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Part 3 – Developing the skill of writing

The children are taught how to hear and identify the sounds in words, which is an essential skill for writing. Dictation is demonstrated, starting with letter sounds and progressing to words.

Part 3: Developing the skills for writing

 

One of the most effective ways of teaching children to write is through dictation. In the beginning, dictate letter sounds. For example, the teacher might say, “I want you to write an /a/”. The children then try and write /a/ on the board, their own board or on paper [demonstration]. If only one or two children are involved in the dictation, then it is easy to see if the letter sound is written neatly and with the correct formation, but that is impossible in a whole-class situation. Instead, the teacher could demonstrate it on the board afterwards, saying, for example: “Did you remember when you wrote the /a/ to go up and round, back up to the top again and down? Did it look like this? Well done. Then give yourself a tick. Now try and write a /p/.”

 

Dictating a few letter sounds every session improves the skill of writing, as well as continuing to revise the letter sounds. This is enormously helpful to the children who have poor memories and who find it difficult to remember the letter sounds.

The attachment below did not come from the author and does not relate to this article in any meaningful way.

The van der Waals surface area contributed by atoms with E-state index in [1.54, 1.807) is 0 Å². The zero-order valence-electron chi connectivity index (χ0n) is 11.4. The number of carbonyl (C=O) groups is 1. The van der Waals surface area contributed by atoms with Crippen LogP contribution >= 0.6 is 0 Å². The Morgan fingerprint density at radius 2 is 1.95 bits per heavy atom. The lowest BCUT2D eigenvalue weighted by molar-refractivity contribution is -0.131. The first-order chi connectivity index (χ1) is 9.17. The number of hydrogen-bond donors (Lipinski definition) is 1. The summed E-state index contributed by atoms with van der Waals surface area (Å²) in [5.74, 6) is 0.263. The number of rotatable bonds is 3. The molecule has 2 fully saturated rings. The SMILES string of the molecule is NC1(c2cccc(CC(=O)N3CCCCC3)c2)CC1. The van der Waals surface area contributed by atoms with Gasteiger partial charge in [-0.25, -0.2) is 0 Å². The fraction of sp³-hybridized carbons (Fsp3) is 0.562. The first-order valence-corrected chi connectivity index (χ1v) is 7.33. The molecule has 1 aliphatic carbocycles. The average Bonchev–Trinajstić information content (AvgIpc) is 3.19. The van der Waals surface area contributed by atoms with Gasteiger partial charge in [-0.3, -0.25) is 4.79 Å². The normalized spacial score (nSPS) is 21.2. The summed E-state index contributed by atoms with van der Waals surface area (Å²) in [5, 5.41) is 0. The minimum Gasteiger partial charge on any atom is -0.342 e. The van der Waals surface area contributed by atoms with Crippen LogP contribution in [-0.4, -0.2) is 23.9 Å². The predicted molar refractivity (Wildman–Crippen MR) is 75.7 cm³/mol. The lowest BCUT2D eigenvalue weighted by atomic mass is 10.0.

The next stage is to show the children how to write words. For this skill, the children initially need to be taught to hear the sounds in words (segmenting). A way of developing this skill is to model it by calling out words and then saying the sounds, such as bus … /b-u-s/, pet … /p-e-t/ or hot … /h-o-t/, and so on. Usually six to ten words are enough for each session. It is not long before the children, after being told a word, are able to say the sounds by themselves, without any help. It only takes a minute for each session. Somehow, holding up a finger for each sound seems to make it easier for the children to hear the sounds in words and it certainly keeps them active. At the end of each quick session, it works well to demonstrate on the board how we actually write words. For example, you might say that you would like to write the word hat and then ask the children to call out the sounds for you. As they say the sounds, you write the letters [demonstration].